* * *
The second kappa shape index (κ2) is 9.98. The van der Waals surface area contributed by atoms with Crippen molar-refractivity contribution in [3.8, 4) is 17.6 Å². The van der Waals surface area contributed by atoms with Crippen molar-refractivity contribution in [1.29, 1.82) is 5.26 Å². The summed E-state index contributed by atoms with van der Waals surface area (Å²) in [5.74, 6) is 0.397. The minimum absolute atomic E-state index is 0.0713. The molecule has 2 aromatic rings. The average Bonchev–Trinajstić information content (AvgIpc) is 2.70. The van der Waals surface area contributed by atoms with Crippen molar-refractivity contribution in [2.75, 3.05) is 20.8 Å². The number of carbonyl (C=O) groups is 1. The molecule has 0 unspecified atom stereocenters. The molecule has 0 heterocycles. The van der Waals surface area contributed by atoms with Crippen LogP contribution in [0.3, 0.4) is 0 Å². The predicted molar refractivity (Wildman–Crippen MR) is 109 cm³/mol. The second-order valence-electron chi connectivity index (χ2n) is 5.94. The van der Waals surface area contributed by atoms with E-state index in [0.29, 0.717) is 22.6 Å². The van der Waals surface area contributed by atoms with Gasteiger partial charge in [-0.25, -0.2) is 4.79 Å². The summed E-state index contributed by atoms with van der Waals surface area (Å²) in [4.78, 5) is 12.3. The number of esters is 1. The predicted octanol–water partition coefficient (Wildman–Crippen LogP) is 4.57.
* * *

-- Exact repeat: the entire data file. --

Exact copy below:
The second kappa shape index (κ2) is 9.98. The van der Waals surface area contributed by atoms with Crippen molar-refractivity contribution in [3.8, 4) is 17.6 Å². The van der Waals surface area contributed by atoms with Crippen molar-refractivity contribution in [1.29, 1.82) is 5.26 Å². The summed E-state index contributed by atoms with van der Waals surface area (Å²) in [5.74, 6) is 0.397. The minimum absolute atomic E-state index is 0.0713. The molecule has 2 aromatic rings. The average Bonchev–Trinajstić information content (AvgIpc) is 2.70. The van der Waals surface area contributed by atoms with Crippen molar-refractivity contribution in [2.75, 3.05) is 20.8 Å². The number of carbonyl (C=O) groups is 1. The molecule has 0 unspecified atom stereocenters. The molecule has 0 heterocycles. The van der Waals surface area contributed by atoms with Crippen LogP contribution in [0.3, 0.4) is 0 Å². The predicted molar refractivity (Wildman–Crippen MR) is 109 cm³/mol. The second-order valence-electron chi connectivity index (χ2n) is 5.94. The van der Waals surface area contributed by atoms with E-state index in [0.29, 0.717) is 22.6 Å². The van der Waals surface area contributed by atoms with Gasteiger partial charge in [-0.25, -0.2) is 4.79 Å². The summed E-state index contributed by atoms with van der Waals surface area (Å²) in [4.78, 5) is 12.3. The number of esters is 1. The predicted octanol–water partition coefficient (Wildman–Crippen LogP) is 4.57.